Big Brothers Big Sisters of America’s CCO: ‘Focus your growth based on your strengths’

Dvon Williams shared books to read, lessons in leadership and advice for the future as this comms pro enters a leadership role with one of the most recognizable charitable groups in the US.

For Dvon Williams, the incoming chief communications officer for Big Brothers Big Sisters of America, a new role marks a return to the workplace.

Having left the industry to focus on family, the choice to come back and have an impact with the storied nonprofit is a great lesson for communicators thinking about their careers. Life isn’t always linear and big opportunities can come into our lives at exactly the right moment.

We caught up with Williams to discuss what her work is like, how she finds balance and well-being amid a chaotic news environment and what she sees as the key to the future of communications.

Here’s what she had to say:

1. What’s your favorite part of your morning routine?

Williams: As a mother of two toddlers and wife to co-founder of Creative Theory Agency, morning routines can be hectic and don’t always go as routine each day. However, one thing we try to maintain is breakfast time as a family.

It’s meaningful time before we all buzz off our separate ways – time to connect provides balance and is an important part of my routine to ground the start of my day.

2. Who’s the most important person you talk to every day?

Williams: My husband, hands down. Being in the same industry helps in being able to understand my work and bounce ideas off of each other. He’s often my first person to brainstorm with.

I’m also fortunate enough to have a supportive network that I connect with daily. My best friend, my mentor, and my mom are all on speed dial and support me in all aspects of life as I juggle career, kids, and all things happening in the world today.

3. What’s the biggest challenge you’ve faced in your career?

Williams: The biggest challenge I have faced was when I decided to leave the workforce a year ago. It was a harsh reality to realize that given the circumstances out of my control, I had to pause my career and focus on what mattered most—myself and my family.

The decision to go back to work was one I had to evaluate closely, but the opportunity to work with Big Brothers Big Sisters of America was something that spoke to my personal and professional purpose. I’m looking forward to the work ahead in supporting BBBSA’s mission to make a lasting impact on the lives of young people through mentorship.

4. What’s your best book or podcast recommendation for PR colleagues?

Williams: I have two: One is “Spin Sucks: Communication and Reputation Management in the Digital Age.” Since starting my career in PR, I’ve always been an advocate for authentic, truth-telling communications, even if it’s hard truths. This book is a great resource to continue navigating how companies, no matter corporate or nonprofit, are engaging with their stakeholders across all platforms today as consumers have much more access and engagement with brands than ever before.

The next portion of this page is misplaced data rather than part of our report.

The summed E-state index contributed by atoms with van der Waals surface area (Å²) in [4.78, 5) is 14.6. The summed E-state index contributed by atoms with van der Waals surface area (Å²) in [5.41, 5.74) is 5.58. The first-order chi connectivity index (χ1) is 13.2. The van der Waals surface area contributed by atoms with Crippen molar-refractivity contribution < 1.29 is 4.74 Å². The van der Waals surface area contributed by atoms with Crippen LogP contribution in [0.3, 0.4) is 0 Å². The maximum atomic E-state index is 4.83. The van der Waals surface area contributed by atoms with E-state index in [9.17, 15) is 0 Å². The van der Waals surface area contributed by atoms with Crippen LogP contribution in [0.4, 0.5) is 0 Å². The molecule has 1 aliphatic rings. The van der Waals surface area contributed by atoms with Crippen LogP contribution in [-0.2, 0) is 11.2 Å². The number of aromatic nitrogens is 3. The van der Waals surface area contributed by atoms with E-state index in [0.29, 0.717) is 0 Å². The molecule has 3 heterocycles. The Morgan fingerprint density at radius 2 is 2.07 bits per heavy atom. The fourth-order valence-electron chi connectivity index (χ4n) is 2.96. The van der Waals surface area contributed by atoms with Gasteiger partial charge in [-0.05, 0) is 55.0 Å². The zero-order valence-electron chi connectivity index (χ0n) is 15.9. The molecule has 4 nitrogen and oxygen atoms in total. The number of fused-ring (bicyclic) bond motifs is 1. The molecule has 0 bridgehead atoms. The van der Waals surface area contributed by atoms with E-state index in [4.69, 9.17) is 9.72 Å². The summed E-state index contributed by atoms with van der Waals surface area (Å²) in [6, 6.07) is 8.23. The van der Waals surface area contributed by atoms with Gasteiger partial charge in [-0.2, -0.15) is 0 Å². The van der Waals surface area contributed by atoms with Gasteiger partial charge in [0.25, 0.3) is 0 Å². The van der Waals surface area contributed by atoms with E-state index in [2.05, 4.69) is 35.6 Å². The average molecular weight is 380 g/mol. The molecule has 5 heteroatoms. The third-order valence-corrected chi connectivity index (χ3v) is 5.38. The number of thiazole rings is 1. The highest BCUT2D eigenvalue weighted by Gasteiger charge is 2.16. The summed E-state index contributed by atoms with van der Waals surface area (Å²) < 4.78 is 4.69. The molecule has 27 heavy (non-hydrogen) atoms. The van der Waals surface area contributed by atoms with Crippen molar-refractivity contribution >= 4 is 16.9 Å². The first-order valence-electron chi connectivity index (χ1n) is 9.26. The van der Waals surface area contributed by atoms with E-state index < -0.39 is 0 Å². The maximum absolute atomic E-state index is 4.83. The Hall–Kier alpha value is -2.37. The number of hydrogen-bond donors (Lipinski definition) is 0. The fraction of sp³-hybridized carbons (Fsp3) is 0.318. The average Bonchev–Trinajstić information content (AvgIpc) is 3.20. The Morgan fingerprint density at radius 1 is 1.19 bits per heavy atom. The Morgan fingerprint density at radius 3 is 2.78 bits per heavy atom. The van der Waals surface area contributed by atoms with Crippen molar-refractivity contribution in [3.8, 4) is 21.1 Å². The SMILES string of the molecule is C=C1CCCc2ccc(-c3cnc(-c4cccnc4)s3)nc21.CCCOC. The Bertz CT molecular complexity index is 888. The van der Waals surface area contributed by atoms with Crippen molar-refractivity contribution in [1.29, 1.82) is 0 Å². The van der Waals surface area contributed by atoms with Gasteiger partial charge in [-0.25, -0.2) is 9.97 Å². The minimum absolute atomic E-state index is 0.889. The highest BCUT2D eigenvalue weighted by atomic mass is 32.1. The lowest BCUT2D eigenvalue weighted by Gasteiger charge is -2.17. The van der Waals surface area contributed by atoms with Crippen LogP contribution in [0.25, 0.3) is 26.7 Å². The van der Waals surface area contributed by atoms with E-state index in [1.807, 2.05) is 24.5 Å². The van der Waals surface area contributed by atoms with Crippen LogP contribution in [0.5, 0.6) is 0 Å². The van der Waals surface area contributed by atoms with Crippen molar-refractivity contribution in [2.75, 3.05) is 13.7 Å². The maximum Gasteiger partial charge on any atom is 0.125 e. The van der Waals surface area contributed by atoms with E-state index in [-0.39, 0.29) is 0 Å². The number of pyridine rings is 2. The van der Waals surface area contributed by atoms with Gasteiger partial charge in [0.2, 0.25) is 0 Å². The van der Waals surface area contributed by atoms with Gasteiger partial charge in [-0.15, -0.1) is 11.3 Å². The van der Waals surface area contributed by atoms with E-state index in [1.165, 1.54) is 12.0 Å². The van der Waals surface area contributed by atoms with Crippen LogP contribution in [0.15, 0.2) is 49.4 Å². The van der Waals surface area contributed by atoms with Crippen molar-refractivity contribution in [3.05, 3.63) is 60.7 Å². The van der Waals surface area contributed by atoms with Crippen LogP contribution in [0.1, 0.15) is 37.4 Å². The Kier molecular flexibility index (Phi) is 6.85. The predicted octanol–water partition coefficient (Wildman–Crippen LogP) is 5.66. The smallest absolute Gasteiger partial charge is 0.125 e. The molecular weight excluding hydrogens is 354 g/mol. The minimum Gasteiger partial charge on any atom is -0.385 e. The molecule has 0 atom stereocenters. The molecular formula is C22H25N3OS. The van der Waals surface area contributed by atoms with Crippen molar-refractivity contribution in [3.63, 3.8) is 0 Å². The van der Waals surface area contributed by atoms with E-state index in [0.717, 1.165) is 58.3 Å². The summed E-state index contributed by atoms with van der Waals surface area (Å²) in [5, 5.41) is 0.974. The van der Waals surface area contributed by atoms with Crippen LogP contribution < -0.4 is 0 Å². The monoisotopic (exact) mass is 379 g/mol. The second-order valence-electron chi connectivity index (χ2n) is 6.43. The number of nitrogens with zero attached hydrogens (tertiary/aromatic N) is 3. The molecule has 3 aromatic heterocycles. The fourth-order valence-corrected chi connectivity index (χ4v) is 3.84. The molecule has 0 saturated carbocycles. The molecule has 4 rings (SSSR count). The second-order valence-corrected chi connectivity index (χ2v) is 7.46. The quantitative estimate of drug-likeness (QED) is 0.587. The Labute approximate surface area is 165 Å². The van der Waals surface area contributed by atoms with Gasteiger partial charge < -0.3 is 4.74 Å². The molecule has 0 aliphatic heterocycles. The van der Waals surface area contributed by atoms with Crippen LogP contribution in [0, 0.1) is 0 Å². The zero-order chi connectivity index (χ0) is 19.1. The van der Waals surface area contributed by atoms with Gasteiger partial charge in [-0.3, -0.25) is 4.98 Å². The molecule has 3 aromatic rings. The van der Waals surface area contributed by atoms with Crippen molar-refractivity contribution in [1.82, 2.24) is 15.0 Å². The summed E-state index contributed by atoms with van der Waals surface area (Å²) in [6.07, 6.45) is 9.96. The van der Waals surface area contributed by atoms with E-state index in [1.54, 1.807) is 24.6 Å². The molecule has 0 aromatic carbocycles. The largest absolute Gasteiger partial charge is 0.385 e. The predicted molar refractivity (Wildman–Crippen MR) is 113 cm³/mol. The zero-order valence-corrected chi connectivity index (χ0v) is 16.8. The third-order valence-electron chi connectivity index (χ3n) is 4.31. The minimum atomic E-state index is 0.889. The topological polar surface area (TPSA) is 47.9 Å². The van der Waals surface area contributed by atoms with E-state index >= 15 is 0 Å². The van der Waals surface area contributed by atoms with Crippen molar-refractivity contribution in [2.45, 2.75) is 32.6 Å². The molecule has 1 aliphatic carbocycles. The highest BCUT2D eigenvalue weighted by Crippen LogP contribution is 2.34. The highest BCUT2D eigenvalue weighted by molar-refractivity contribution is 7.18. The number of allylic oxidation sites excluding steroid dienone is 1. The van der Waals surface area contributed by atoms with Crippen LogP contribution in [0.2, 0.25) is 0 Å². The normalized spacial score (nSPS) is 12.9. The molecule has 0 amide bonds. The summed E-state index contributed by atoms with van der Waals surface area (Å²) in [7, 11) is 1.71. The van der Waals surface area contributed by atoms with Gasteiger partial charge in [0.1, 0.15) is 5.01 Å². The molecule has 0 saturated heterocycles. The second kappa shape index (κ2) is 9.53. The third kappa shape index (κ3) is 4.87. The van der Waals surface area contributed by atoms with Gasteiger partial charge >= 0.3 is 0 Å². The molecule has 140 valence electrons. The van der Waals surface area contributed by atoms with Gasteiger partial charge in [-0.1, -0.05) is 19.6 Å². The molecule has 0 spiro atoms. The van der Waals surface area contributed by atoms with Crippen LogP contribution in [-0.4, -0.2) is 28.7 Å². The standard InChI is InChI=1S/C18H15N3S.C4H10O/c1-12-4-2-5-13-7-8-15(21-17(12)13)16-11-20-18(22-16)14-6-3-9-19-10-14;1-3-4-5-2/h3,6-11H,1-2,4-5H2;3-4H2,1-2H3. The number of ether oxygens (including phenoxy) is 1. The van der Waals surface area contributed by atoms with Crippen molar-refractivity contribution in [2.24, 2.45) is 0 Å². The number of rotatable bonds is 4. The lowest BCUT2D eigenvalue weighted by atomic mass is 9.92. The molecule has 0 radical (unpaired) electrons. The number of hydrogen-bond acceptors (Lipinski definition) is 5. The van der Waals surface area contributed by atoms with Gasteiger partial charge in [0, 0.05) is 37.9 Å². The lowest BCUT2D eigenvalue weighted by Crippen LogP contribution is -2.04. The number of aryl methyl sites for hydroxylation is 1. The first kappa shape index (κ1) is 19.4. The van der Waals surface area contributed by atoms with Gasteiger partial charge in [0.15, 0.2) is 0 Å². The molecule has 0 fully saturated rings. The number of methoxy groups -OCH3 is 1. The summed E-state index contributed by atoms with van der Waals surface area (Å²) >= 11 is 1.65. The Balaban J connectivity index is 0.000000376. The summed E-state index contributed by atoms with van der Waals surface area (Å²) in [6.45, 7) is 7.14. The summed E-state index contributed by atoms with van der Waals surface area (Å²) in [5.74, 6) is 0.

Second is “Professional Troublemaker” by Luvvie Ajayi Jones. This book is a fun read full of Luvvie’s wit coupled with a motivational message on how to use our voice for the greater good and not let fear stand in the way of your big ideas, voice or aspirations.

5. What’s your favorite tool you use regularly for your work?

Williams: A fun tool I was recently introduced to is Mural, it’s a brainstorming app. Think group brainstorm with flip charts and post-it notes, but digital.

It is a great way to switch up virtual brainstorms, get everyone engaged, and capture notes without having to rewrite everything!

6. Are you in an office/remote or both? What do you like (or dislike) about your current setup?

Williams: Big Brothers Big Sisters of America is headquartered in Tampa, so I’m fully remote from my home office in the D.C. area.

I’ve grown accustomed to working remote over the past few years and appreciate having the extra time and ability to juggle home and work (I usually take 5:00 p.m. calls from the kitchen as I prep dinner). However, building relationships and connections with colleagues takes more time and technology when remote, so that’s the part I miss.

7. What’s one trick you use to promote well-being, make yourself feel good at work?

Williams: Allowing myself space on my calendar. It’s something I’ve seen leaders do throughout my career and I learned quickly how being intentional about giving myself time makes me feel better and more productive.

I have a standing block on my lunch hour, and I book 15-minute windows throughout the week that allow me to either catch up on tasks, take a breather, stand up and get some fresh air. It’s a game-changer especially when working from home.

8. What’s the best advice any one has ever given you in your career?

Williams: Focus your growth based on your strengths, not the areas of development.

Oftentimes women, especially women of color, focus on what we need to get better at because we are conditioned to feel like we must to be the best in every aspect of what we do before we can reach the next level. Instead, focus your career on what you know you’re good at, lean into it, and own what you bring to the table.



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